KABUL — On a warm summer evening, with peacocks strutting amid the patio chairs and moonlight reflecting off the lake, the Spugmay Restaurant is one of the most elegant sanctuaries in Kabul, a place where the war feels far away.
Seven young men changed that with sickening speed Thursday night. Armed with guns and grenades and explosives strapped over their baggy clothes, a minivan-load of Taliban fighters passed under the arched gateway in front of the restaurant’s ivy-draped facade, transforming the night into another scene of smoke, blood, and broken glass. Over the course of Thursday night and Friday morning, the insurgents executed diners and staff and fought a 12-hour gun battle with police.
By the end, at least 20 people lay dead, including restaurant patrons, cooks, guards, police, and all seven of the attackers, according to Kabul Police Chief Ayoub Salangi. But the insurgents proved once again that few places, even in the heavily policed capital, lie beyond their reach.
The choice of targets — a restaurant frequented primarily by Afghan families — was somewhat unusual for the Taliban, who have tended to marshal their limited resources to assault symbols of government or US military power, such as armored convoys, ministries, or Western embassies. But they have also attacked hotels, shopping centers, and supermarkets in recent years.
The Taliban claimed responsibility for the attack on the Spugmay. Zabiullah Mujahid, a spokesman for the radical Islamist group, characterized the restaurant and nearby Spozhmai Hotel as a den of booze, prostitution, dancing ,and ‘‘wild parties’’ that catered to foreigners and was an affront to Islam. But Afghan police strongly disputed the description, saying the resort on Qargha Lake outside Kabul was frequented by Afghans relaxing with their families.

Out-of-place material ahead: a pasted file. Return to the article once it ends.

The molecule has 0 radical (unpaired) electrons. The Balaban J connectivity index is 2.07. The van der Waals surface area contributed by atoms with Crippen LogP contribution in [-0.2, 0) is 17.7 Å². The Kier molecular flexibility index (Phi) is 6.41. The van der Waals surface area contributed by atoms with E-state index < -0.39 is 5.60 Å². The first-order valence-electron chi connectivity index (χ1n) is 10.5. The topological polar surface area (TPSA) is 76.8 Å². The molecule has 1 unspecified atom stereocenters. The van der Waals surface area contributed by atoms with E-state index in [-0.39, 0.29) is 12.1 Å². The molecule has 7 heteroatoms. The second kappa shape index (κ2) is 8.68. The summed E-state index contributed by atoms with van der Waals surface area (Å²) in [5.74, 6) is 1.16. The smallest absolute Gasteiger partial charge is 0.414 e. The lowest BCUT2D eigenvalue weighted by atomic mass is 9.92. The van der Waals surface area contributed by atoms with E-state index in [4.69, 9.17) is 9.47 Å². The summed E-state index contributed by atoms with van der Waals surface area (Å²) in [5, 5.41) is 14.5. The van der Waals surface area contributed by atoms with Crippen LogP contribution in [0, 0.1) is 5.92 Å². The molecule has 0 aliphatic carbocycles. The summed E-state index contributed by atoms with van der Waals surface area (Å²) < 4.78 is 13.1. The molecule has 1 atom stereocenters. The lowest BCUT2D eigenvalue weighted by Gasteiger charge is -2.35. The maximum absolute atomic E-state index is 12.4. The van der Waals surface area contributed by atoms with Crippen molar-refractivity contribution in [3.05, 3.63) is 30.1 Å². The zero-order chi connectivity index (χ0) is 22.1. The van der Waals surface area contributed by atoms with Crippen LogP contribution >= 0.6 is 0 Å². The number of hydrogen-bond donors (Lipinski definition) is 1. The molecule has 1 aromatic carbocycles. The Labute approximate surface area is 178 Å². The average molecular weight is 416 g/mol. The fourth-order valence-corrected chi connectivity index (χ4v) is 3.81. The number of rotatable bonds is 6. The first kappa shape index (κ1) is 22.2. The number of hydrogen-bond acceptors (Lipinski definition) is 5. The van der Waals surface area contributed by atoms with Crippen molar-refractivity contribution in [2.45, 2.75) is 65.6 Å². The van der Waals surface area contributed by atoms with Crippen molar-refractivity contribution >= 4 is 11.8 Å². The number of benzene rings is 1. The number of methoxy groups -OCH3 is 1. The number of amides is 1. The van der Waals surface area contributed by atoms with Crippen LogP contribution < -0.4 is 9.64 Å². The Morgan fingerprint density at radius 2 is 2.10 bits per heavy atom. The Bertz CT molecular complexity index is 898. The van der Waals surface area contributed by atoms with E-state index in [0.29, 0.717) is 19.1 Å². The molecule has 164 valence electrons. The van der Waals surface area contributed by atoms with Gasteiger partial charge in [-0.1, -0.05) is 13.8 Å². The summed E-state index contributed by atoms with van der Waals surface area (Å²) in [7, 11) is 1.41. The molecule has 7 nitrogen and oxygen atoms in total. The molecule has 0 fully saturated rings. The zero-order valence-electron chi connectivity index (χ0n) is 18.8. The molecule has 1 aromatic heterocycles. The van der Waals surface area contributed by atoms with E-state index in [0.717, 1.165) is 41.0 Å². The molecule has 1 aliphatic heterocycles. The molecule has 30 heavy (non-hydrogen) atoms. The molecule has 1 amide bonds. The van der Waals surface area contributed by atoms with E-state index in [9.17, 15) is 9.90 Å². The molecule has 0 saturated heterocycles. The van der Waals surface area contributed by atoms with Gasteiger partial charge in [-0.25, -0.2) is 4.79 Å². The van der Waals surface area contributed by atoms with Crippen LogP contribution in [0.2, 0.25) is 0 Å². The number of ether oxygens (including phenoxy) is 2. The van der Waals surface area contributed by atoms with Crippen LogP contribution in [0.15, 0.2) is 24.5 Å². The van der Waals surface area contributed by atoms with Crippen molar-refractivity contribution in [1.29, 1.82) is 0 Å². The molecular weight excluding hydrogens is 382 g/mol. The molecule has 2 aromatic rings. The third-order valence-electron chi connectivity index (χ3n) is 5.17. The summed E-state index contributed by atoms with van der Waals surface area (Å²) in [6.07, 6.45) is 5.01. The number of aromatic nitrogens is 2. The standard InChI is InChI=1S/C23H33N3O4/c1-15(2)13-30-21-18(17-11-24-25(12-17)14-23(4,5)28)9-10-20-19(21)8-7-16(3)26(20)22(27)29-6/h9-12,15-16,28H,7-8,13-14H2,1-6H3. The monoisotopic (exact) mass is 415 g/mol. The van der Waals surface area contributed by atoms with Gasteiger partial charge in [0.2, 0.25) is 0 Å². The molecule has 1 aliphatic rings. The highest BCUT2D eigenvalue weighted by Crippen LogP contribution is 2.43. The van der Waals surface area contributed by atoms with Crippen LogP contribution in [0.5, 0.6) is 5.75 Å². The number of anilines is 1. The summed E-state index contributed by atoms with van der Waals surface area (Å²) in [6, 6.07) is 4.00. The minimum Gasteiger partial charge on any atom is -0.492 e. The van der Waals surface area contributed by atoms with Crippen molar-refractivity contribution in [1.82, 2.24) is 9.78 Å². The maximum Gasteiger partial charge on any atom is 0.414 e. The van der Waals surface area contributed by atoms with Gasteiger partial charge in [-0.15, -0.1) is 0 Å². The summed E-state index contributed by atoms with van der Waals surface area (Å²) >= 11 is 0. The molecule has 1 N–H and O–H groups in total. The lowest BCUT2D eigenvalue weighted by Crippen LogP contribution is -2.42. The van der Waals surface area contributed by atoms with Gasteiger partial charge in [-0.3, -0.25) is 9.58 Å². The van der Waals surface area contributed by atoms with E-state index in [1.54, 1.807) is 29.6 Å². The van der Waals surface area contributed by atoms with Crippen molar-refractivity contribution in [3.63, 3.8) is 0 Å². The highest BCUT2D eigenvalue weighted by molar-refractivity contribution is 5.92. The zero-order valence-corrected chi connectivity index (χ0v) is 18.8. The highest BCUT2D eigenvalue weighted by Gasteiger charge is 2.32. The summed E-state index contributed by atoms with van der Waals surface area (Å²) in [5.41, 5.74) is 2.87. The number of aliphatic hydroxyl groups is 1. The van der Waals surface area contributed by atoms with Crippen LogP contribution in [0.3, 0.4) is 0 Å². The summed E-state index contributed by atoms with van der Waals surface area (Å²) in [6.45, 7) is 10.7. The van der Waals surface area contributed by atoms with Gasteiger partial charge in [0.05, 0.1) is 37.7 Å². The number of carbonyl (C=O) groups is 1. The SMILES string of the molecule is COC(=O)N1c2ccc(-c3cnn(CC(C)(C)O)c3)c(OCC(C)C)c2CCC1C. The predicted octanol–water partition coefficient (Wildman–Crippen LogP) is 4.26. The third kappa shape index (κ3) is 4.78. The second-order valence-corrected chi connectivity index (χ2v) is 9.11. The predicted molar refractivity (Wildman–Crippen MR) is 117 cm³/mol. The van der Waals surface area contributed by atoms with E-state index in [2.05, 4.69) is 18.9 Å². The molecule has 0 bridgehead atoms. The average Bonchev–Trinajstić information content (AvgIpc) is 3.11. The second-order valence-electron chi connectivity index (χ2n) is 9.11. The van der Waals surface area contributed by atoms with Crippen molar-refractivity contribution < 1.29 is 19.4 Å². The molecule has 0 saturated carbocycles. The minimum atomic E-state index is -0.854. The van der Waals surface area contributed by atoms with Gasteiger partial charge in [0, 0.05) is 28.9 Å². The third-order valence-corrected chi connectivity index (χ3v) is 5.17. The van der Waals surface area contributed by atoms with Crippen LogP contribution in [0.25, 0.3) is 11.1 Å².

The top US commander in Afghanistan, General John R. Allen, said the attack bore the signature of the Haqqani network, a Taliban-allied insurgent group based in the tribal areas of Pakistan. The Haqqani group, which US officials believe has links to Pakistan’s intelligence service, has organized many of the most dramatic and deadly assaults in Kabul. Its ruthlessness and effectiveness has made it a top enemy of US troops in Afghanistan.
‘‘This is a crime against humanity because they targeted children, women, and civilians picnicking at the lake,’’ said General Mohammad Zahir, chief of the Kabul police investigation unit. ‘‘There wasn’t even a single soldier around there.’’
The attack, which follows closely on several Taliban assaults in other cities, suggested that insurgent groups are attempting to intensify their annual summer offensive.
The insurgents arrived at the Spugmay in a minivan at around 11:30 p.m. Thursday — the start of the Afghan weekend — while the restaurant was full of guests, some smoking hookahs under pine trees on the lawn, others eating lamb kebabs on the rooftop terrace. In the parking lot, the gunmen shot the manager’s brother and security guards standing outside, then stormed through the front door, past a sign that read ‘‘No guns allowed.’’